Crime Task Force Meets to Work On Strategy
COLUMBIA - A co-chair of the Mayor's new crime task force says it may be a few months before the group where it wants to be.
With the second meeting tonight, Councilwoman Laura Nauser said members are still in the organizing phase.
"Basically, our long term goal is to look at youth, crime and violence in our community and see if we can come up with a strategy of how we can address is better," Nauser said.
"There are many good programs and solutions that are being worked on across the country," she said, "and I think its important that we look at some of the solutions other communities have come up with and then adapt those to our community."
The Mayor's Task Force on Community Violence was adopted on August 5, 2013, after Columbia has had a drastic increase in reported crimes, including teenagers shooting teenagers.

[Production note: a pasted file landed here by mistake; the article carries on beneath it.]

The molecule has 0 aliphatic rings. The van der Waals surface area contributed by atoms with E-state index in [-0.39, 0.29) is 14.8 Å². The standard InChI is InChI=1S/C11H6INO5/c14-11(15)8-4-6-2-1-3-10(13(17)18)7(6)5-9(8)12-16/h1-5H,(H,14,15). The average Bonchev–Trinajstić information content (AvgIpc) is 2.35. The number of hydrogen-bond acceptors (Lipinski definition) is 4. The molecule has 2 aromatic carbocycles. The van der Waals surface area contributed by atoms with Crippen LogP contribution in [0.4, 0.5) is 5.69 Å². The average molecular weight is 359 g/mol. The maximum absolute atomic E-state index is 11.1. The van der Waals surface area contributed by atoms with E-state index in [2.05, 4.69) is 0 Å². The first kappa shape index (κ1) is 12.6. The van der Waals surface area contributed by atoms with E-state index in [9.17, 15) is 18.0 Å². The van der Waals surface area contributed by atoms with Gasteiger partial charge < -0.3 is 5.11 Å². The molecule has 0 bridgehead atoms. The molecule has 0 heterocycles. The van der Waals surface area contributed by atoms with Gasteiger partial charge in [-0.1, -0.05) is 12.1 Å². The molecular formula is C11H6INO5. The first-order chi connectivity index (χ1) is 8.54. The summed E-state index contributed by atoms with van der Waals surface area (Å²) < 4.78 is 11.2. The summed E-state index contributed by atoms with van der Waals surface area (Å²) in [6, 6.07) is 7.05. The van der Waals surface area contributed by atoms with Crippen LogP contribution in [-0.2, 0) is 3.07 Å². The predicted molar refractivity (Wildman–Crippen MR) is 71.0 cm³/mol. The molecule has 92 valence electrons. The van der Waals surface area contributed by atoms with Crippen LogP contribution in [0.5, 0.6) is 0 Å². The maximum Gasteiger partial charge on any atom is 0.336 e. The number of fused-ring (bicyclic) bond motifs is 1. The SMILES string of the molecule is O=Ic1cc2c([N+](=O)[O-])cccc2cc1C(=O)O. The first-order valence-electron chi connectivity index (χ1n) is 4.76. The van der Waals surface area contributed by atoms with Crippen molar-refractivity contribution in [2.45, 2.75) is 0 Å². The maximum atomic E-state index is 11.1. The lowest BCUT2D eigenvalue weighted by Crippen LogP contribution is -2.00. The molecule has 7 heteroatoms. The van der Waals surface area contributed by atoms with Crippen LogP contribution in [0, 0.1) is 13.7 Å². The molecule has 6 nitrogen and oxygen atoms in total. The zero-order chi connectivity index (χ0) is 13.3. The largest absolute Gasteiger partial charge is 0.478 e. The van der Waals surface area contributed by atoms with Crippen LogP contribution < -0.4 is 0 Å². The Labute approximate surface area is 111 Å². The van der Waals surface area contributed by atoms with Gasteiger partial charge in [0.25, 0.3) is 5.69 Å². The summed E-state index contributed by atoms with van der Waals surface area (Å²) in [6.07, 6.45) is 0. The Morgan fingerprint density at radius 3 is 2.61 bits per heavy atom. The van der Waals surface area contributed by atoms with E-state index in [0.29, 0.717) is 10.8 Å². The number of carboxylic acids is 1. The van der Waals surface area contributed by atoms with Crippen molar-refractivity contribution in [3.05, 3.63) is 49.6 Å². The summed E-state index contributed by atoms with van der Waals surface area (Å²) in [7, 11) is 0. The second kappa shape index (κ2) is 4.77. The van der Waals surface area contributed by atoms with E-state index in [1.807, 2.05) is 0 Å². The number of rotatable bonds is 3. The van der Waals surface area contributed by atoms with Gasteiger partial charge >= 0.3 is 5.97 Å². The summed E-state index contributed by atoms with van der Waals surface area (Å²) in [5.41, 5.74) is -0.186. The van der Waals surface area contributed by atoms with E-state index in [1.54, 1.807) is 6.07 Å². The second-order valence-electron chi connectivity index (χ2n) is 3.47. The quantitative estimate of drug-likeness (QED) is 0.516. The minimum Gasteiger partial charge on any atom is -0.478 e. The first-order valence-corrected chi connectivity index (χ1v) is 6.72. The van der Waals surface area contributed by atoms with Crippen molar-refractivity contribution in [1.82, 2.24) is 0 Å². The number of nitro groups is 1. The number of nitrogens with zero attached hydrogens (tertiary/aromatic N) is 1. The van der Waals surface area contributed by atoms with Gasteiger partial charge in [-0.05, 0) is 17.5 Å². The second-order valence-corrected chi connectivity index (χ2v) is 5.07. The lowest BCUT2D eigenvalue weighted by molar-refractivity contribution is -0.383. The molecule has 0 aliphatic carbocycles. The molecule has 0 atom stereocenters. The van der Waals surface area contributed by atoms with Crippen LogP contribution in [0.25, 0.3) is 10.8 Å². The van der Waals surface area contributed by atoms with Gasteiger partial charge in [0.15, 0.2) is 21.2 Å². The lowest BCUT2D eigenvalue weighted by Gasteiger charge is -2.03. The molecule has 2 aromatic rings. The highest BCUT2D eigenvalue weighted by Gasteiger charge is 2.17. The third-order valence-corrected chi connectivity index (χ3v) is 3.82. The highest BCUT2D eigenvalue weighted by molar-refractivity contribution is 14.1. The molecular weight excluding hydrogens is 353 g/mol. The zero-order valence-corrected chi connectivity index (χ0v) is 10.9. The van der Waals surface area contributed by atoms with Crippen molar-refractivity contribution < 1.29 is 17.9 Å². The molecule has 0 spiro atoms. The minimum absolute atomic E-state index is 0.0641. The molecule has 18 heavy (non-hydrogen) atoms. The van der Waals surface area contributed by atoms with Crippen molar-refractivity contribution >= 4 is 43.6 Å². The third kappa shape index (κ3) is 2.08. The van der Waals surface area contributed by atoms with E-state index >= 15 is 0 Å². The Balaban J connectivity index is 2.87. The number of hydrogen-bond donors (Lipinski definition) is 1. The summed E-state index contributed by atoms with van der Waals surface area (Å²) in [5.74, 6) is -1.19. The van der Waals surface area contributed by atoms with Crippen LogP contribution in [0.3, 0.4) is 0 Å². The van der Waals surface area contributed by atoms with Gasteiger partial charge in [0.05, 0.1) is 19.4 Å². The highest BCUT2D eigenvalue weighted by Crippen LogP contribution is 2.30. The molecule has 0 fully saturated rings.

Mayor Bob McDavid said, "I feel one problem is our police department. They are understaffed by at least 30 percent."
Police department spokeswoman Latisha Stroer said, "We're below the number of officers per person per square capita."
Nauser first proposed a task force in 2008.
"Crime is a very multifaceted issue and there are so many factors that contribute to crime like income, poverty, education, occupation, job opportunity and peer groups," she said.
McDavid said, "Crime has and always will be a problem."
He said he hopes the task force influences young people to adopt an attitude that "values education, that values the law, that values discipline and that values American values."
McDavid said he believes prevention is more effective than treatment. "Once your in a gang, sixteen years old and a shots fired incident, you have a criminal record forever. So this task force is about bringing the community together, to look at what we can do starting at birth.
Nauser said, over the next 12-to-15 months, the Task Force will meet twice a month on Wednesdays.
This week's meeting will focus on developing a consensus on issues, research topics and methods in which to organize.
The meetings will be open to the public and people will be able to ask questions during the last portion of the meetings.